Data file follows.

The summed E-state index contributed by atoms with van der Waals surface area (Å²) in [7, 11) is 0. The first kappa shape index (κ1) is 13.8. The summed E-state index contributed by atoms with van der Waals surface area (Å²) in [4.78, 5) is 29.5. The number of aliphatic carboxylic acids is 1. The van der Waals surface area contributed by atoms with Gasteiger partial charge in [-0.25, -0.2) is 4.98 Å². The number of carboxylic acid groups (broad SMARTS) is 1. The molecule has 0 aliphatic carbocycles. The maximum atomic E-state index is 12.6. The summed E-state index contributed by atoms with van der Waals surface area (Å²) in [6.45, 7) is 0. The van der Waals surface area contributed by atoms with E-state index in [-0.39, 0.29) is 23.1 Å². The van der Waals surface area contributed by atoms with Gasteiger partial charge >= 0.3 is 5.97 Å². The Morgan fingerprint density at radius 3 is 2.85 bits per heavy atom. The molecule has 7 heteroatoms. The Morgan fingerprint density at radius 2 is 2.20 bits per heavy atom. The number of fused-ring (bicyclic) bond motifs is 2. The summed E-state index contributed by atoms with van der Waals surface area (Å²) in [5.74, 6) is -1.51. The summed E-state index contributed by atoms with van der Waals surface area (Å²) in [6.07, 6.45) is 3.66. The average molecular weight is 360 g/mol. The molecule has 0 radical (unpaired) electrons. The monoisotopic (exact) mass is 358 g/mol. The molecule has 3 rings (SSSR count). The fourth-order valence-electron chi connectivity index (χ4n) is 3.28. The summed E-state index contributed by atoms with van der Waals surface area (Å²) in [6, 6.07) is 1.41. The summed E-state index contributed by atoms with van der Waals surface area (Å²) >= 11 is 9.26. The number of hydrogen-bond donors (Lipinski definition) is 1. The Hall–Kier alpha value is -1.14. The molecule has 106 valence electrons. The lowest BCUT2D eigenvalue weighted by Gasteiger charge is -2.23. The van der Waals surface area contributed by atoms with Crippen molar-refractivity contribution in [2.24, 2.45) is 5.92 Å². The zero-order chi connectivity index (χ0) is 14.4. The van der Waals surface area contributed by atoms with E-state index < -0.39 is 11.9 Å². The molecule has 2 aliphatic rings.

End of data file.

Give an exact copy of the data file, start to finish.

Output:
The summed E-state index contributed by atoms with van der Waals surface area (Å²) in [7, 11) is 0. The first kappa shape index (κ1) is 13.8. The summed E-state index contributed by atoms with van der Waals surface area (Å²) in [4.78, 5) is 29.5. The number of aliphatic carboxylic acids is 1. The van der Waals surface area contributed by atoms with Gasteiger partial charge in [-0.25, -0.2) is 4.98 Å². The number of carboxylic acid groups (broad SMARTS) is 1. The molecule has 0 aliphatic carbocycles. The maximum atomic E-state index is 12.6. The summed E-state index contributed by atoms with van der Waals surface area (Å²) in [6.45, 7) is 0. The van der Waals surface area contributed by atoms with E-state index in [-0.39, 0.29) is 23.1 Å². The van der Waals surface area contributed by atoms with Gasteiger partial charge >= 0.3 is 5.97 Å². The Morgan fingerprint density at radius 3 is 2.85 bits per heavy atom. The molecule has 7 heteroatoms. The Morgan fingerprint density at radius 2 is 2.20 bits per heavy atom. The number of fused-ring (bicyclic) bond motifs is 2. The summed E-state index contributed by atoms with van der Waals surface area (Å²) in [5.74, 6) is -1.51. The summed E-state index contributed by atoms with van der Waals surface area (Å²) in [6.07, 6.45) is 3.66. The average molecular weight is 360 g/mol. The molecule has 0 radical (unpaired) electrons. The monoisotopic (exact) mass is 358 g/mol. The molecule has 3 rings (SSSR count). The fourth-order valence-electron chi connectivity index (χ4n) is 3.28. The summed E-state index contributed by atoms with van der Waals surface area (Å²) in [6, 6.07) is 1.41. The summed E-state index contributed by atoms with van der Waals surface area (Å²) >= 11 is 9.26. The number of hydrogen-bond donors (Lipinski definition) is 1. The Hall–Kier alpha value is -1.14. The molecule has 106 valence electrons. The lowest BCUT2D eigenvalue weighted by Gasteiger charge is -2.23. The van der Waals surface area contributed by atoms with Crippen molar-refractivity contribution in [2.24, 2.45) is 5.92 Å². The zero-order chi connectivity index (χ0) is 14.4. The van der Waals surface area contributed by atoms with E-state index < -0.39 is 11.9 Å². The molecule has 2 aliphatic rings.